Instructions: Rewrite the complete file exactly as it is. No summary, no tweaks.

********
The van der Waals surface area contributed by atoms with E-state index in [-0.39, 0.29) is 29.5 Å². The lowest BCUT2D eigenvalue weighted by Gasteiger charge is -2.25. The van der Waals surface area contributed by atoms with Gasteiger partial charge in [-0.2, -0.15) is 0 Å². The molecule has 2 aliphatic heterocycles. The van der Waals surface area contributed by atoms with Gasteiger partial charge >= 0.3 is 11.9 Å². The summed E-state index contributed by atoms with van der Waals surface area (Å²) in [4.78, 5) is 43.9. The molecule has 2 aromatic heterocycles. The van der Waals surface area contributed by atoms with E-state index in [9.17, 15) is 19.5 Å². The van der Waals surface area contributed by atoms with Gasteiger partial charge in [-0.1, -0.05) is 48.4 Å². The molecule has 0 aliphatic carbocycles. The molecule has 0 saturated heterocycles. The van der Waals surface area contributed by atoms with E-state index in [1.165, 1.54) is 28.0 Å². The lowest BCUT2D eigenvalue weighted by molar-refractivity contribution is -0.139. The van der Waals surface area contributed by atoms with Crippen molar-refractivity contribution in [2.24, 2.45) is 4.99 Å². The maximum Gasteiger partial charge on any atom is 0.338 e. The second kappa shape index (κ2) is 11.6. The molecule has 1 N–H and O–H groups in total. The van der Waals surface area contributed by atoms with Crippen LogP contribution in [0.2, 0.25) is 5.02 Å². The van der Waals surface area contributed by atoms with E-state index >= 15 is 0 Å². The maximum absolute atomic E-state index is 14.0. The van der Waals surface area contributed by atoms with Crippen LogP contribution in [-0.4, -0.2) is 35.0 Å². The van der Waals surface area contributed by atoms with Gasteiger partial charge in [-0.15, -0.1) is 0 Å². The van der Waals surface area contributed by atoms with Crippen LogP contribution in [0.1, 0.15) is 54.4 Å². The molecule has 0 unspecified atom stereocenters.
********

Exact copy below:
The van der Waals surface area contributed by atoms with E-state index in [-0.39, 0.29) is 29.5 Å². The lowest BCUT2D eigenvalue weighted by Gasteiger charge is -2.25. The van der Waals surface area contributed by atoms with Gasteiger partial charge in [-0.2, -0.15) is 0 Å². The molecule has 2 aliphatic heterocycles. The van der Waals surface area contributed by atoms with Gasteiger partial charge >= 0.3 is 11.9 Å². The summed E-state index contributed by atoms with van der Waals surface area (Å²) in [4.78, 5) is 43.9. The molecule has 2 aromatic heterocycles. The van der Waals surface area contributed by atoms with E-state index in [9.17, 15) is 19.5 Å². The van der Waals surface area contributed by atoms with Gasteiger partial charge in [-0.1, -0.05) is 48.4 Å². The molecule has 0 aliphatic carbocycles. The molecule has 0 saturated heterocycles. The van der Waals surface area contributed by atoms with E-state index in [1.165, 1.54) is 28.0 Å². The lowest BCUT2D eigenvalue weighted by molar-refractivity contribution is -0.139. The van der Waals surface area contributed by atoms with Crippen molar-refractivity contribution in [2.24, 2.45) is 4.99 Å². The maximum Gasteiger partial charge on any atom is 0.338 e. The second kappa shape index (κ2) is 11.6. The molecule has 1 N–H and O–H groups in total. The van der Waals surface area contributed by atoms with Crippen LogP contribution in [0.2, 0.25) is 5.02 Å². The van der Waals surface area contributed by atoms with E-state index >= 15 is 0 Å². The maximum absolute atomic E-state index is 14.0. The van der Waals surface area contributed by atoms with Crippen LogP contribution in [-0.4, -0.2) is 35.0 Å². The van der Waals surface area contributed by atoms with Gasteiger partial charge in [-0.15, -0.1) is 0 Å². The van der Waals surface area contributed by atoms with Crippen LogP contribution in [0.1, 0.15) is 54.4 Å². The molecule has 0 unspecified atom stereocenters.